By Nick Meyer
While Monsanto does everything in its power to gloss over its dark history which includes the poisoning of numerous towns and ecosystems, as well as supplying the materials for deadly chemical weapons including white phosphorus and Agent Orange, those who are educated know the company is about far more than just agriculture.
One of Monsanto’s worst crime scenes is in the small town of Anniston, Alabama (population 22,666), one of the worst examples of PCB contamination the world has ever seen.
It was here that pollution from the Monsanto Plant resulted in the largest effect on a population via a single toxic contamination — so bad that 100 PCB contaminated houses were bought and demolished by Monsanto. The company was forced to pay a legal settlement of $700 million resulting from a lawsuit on behalf over 20,000 of the town’s residents; spurred by the tragic story of 16-year-old resident Terry Baker, who died of a brain tumor and lung cancer.
Now, more than 13 years since the Monsanto settlement, Anniston residents are discovering that Monsanto’s toxic PCBs may still be wreaking havoc on their health.
Two-Year Study Confirms Massive Liver Damage
According to the results of a two-year federal study, the residents of Anniston are still suffering from potentially life-threatening health problems due to PCB exposure.
For the study, researchers analyzed blood and other health information from 738 Anniston residents in 2013, and again in 2014 from 352 of those same residents, according to this report from the Anniston Star website.
What they found was eye-opening:
-The Anniston residents had higher rates of fatty liver disease than the general U.S. population
-Residents had a rate of liver injury of more than 60 percent compared to just 24.3% of the general U.S. population
-A level of toxic PCBs were present in the body above the general population, although the amount dropped from 2007 to 2014
-A connection between higher PCB levels and diabetes, as well as high blood pressure and liver disease
For those affected, the liver damage statistics are especially troublesome, considering that liver failure or cancer may potentially result from the type of chronic liver inflammation experienced by the town’s residents, the study showed.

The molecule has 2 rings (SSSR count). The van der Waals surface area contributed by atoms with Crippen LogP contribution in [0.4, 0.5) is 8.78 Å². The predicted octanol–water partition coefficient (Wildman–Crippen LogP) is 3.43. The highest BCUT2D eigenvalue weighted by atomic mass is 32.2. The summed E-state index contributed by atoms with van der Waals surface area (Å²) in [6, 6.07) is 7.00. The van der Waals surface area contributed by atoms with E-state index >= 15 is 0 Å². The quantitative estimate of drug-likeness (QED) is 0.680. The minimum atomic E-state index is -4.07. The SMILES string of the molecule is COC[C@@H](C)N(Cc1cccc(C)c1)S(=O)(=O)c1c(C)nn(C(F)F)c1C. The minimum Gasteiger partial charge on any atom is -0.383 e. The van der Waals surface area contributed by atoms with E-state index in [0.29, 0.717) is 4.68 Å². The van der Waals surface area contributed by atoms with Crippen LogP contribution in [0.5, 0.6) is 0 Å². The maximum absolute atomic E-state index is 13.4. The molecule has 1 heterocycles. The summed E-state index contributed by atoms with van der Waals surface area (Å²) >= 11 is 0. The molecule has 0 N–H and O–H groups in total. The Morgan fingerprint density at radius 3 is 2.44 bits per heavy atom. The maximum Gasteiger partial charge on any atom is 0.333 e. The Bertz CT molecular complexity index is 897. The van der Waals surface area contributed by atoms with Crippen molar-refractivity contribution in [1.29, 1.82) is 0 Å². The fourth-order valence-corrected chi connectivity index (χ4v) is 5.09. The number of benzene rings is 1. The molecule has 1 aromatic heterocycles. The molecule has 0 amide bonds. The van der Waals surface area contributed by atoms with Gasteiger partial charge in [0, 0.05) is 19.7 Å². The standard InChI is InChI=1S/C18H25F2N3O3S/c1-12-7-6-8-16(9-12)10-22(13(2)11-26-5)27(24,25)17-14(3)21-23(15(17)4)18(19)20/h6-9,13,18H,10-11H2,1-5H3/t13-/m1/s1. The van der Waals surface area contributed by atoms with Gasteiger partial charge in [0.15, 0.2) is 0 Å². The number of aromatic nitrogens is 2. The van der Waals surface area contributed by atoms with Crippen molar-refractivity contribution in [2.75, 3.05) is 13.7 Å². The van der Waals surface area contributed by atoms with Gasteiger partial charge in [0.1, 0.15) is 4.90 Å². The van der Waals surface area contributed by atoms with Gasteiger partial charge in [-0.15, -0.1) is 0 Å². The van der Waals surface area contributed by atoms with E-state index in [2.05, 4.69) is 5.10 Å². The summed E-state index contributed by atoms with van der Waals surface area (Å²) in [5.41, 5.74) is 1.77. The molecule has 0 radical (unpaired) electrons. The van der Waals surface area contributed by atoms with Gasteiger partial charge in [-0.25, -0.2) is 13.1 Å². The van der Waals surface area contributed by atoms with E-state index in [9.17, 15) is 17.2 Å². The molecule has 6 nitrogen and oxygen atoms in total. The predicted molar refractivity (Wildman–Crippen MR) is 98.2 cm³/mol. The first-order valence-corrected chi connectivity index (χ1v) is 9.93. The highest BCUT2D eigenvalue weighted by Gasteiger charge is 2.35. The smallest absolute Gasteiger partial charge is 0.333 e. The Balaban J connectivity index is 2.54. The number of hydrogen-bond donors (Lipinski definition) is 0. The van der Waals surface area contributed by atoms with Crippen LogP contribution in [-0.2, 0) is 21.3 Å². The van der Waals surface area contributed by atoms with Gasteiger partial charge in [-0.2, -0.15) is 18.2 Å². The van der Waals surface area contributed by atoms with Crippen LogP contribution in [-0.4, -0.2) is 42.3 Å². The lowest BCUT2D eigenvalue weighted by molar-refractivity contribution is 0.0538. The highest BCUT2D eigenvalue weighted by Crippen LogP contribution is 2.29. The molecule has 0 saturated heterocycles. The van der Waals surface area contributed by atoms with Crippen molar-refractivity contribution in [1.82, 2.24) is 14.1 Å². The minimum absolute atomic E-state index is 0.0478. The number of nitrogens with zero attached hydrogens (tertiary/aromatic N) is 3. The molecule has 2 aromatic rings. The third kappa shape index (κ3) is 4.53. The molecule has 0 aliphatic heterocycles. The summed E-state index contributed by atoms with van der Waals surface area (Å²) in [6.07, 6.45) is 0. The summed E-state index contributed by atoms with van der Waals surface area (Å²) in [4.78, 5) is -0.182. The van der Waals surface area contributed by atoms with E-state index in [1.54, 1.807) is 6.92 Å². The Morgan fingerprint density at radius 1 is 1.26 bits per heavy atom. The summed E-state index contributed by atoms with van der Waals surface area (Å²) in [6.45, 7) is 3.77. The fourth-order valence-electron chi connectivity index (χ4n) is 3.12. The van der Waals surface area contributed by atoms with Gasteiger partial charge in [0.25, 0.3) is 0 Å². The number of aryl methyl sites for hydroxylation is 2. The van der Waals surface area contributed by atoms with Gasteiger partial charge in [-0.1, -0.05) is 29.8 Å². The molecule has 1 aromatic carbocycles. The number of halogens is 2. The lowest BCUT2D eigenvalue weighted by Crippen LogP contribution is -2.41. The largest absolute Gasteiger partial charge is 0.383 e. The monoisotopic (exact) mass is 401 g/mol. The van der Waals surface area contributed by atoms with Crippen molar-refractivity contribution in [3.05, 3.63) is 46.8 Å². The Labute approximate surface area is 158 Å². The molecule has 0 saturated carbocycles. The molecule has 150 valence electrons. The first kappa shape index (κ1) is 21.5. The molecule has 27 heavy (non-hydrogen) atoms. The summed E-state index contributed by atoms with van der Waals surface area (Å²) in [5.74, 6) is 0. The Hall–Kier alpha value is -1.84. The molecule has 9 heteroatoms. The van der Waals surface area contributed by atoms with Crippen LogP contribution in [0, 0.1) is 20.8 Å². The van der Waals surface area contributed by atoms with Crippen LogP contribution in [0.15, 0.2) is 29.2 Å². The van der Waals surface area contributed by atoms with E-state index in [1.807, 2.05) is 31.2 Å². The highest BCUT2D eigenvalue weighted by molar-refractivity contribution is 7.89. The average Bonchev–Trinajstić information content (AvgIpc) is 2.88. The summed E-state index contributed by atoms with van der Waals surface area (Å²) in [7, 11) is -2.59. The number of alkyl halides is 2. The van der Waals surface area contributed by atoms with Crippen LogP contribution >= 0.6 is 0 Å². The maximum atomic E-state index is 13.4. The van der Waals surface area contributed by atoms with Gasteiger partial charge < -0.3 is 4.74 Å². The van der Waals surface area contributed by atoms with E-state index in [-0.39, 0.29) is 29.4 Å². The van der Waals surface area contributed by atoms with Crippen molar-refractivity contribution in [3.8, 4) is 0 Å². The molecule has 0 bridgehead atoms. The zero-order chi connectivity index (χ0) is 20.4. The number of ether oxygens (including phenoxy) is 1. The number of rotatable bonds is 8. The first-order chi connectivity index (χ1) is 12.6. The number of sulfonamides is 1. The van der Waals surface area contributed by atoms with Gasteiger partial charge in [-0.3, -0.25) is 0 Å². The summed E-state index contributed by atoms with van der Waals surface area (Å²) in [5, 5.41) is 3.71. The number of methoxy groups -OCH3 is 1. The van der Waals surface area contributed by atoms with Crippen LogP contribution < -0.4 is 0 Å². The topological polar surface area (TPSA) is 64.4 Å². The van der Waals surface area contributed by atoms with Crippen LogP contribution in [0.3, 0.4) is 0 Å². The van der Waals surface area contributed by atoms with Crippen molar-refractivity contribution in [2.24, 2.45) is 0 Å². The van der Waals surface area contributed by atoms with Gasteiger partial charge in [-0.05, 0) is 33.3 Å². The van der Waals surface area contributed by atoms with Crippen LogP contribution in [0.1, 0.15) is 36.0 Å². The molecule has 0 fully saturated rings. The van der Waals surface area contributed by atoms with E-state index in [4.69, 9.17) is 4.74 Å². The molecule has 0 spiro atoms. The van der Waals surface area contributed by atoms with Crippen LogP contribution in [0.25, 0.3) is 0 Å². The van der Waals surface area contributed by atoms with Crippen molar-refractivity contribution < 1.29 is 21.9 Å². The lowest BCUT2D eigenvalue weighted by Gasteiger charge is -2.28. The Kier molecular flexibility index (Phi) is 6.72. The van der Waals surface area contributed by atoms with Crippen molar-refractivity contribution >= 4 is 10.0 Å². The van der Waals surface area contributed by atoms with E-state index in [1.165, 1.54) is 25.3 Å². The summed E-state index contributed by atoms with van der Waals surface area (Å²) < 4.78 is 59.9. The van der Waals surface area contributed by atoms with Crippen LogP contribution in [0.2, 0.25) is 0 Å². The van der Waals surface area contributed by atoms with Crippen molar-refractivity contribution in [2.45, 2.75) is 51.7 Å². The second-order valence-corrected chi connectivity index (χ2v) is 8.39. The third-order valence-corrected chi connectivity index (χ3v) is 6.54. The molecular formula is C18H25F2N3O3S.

The connection between diabetes and PCBs was shown to be less than before, but it remains a concern.
“That may be expected as the population ages, ”
said researcher Dr. Marian Pavuk, senior epidemiologist for the U.S. Agency for Toxic Substances. “More people already have diabetes and as people get older, they develop it.”
The chemicals responsible for the mass poisoning of Anniston were produced by the Monsanto plant, which is now the Eastman Chemical Company after Eastman bought it from Solutia, Inc. Monsanto had spun off its industrial chemicals division to Solutia previously.
The Monsanto plant at the time routinely discharged toxic waste into a West Anniston creek and dumped millions of pounds of the toxic PCBs, now-banned industrial coolants, into oozing open-pit landfalls, according to journalist Mathieu Asselin who shot this haunting photo gallery of the town and other Monsanto waste sites. Monsanto concealed what it did and what it knew over nearly 40 years in thousands of pages of documents that read “CONFIDENTIAL: Read and Destroy,” Asselin said.
In April 2001 in Monsanto’s opening statement for the trial of Owens v. Monsanto, the company’s lawyers acknowledged one health threat posed by PCB exposure: chloracne, a serious skin condition, which they said was the only significant problem the chemicals are capable of causing.
But as the science has shown since then, including this new federal study, Monsanto’s assertions have yet again proven to be untrue. Activist Terry Baker, whose brother Terry mentioned above passed away at age 16, said that Anniston residents have experienced many liver problems and often find themselves checking into the local hospital for treatment. Others have been dealt an even worse hand.
“I never drank and I never smoked,” said Anniston resident Brenda Cook, who lived most of her life in a house about a block away from the Monsanto plant. “But I got cancer.”
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